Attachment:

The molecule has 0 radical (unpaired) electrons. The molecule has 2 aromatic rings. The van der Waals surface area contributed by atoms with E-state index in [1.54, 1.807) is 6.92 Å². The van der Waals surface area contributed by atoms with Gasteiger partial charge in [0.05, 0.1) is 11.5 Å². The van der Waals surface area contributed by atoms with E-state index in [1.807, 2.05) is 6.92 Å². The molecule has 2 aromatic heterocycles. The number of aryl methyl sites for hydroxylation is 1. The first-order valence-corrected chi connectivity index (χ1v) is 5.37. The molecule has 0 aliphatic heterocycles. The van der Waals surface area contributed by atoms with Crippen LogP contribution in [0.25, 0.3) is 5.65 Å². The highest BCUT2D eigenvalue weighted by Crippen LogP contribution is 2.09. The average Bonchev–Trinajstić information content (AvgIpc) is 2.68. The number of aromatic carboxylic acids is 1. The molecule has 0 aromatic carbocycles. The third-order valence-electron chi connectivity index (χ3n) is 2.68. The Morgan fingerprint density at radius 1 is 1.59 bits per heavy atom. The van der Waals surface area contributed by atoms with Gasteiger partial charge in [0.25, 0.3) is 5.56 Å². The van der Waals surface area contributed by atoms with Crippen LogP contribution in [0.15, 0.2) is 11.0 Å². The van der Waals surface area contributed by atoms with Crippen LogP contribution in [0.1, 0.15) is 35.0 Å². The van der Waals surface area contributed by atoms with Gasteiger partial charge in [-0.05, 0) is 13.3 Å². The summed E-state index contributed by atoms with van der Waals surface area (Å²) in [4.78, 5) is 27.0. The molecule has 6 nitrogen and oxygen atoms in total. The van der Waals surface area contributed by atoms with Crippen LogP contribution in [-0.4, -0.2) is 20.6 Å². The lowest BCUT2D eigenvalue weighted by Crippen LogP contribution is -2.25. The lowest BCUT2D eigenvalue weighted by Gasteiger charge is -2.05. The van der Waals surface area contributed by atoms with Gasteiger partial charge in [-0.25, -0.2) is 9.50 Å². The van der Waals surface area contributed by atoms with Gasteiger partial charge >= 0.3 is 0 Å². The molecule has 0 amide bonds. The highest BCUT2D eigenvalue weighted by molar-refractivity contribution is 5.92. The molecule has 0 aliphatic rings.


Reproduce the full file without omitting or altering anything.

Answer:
The molecule has 0 radical (unpaired) electrons. The molecule has 2 aromatic rings. The van der Waals surface area contributed by atoms with E-state index in [1.54, 1.807) is 6.92 Å². The van der Waals surface area contributed by atoms with Gasteiger partial charge in [0.05, 0.1) is 11.5 Å². The van der Waals surface area contributed by atoms with E-state index in [1.807, 2.05) is 6.92 Å². The molecule has 2 aromatic heterocycles. The number of aryl methyl sites for hydroxylation is 1. The first-order valence-corrected chi connectivity index (χ1v) is 5.37. The molecule has 0 aliphatic heterocycles. The van der Waals surface area contributed by atoms with Crippen LogP contribution in [0.25, 0.3) is 5.65 Å². The highest BCUT2D eigenvalue weighted by Crippen LogP contribution is 2.09. The average Bonchev–Trinajstić information content (AvgIpc) is 2.68. The number of aromatic carboxylic acids is 1. The molecule has 0 aromatic carbocycles. The third-order valence-electron chi connectivity index (χ3n) is 2.68. The Morgan fingerprint density at radius 1 is 1.59 bits per heavy atom. The van der Waals surface area contributed by atoms with Gasteiger partial charge in [0.25, 0.3) is 5.56 Å². The van der Waals surface area contributed by atoms with Crippen LogP contribution in [0.15, 0.2) is 11.0 Å². The van der Waals surface area contributed by atoms with Crippen LogP contribution in [0.1, 0.15) is 35.0 Å². The van der Waals surface area contributed by atoms with Gasteiger partial charge in [-0.05, 0) is 13.3 Å². The summed E-state index contributed by atoms with van der Waals surface area (Å²) in [4.78, 5) is 27.0. The molecule has 6 nitrogen and oxygen atoms in total. The van der Waals surface area contributed by atoms with Crippen LogP contribution in [-0.4, -0.2) is 20.6 Å². The lowest BCUT2D eigenvalue weighted by Crippen LogP contribution is -2.25. The lowest BCUT2D eigenvalue weighted by Gasteiger charge is -2.05. The van der Waals surface area contributed by atoms with Gasteiger partial charge in [-0.25, -0.2) is 9.50 Å². The van der Waals surface area contributed by atoms with Gasteiger partial charge >= 0.3 is 0 Å². The molecule has 0 amide bonds. The highest BCUT2D eigenvalue weighted by molar-refractivity contribution is 5.92. The molecule has 0 aliphatic rings.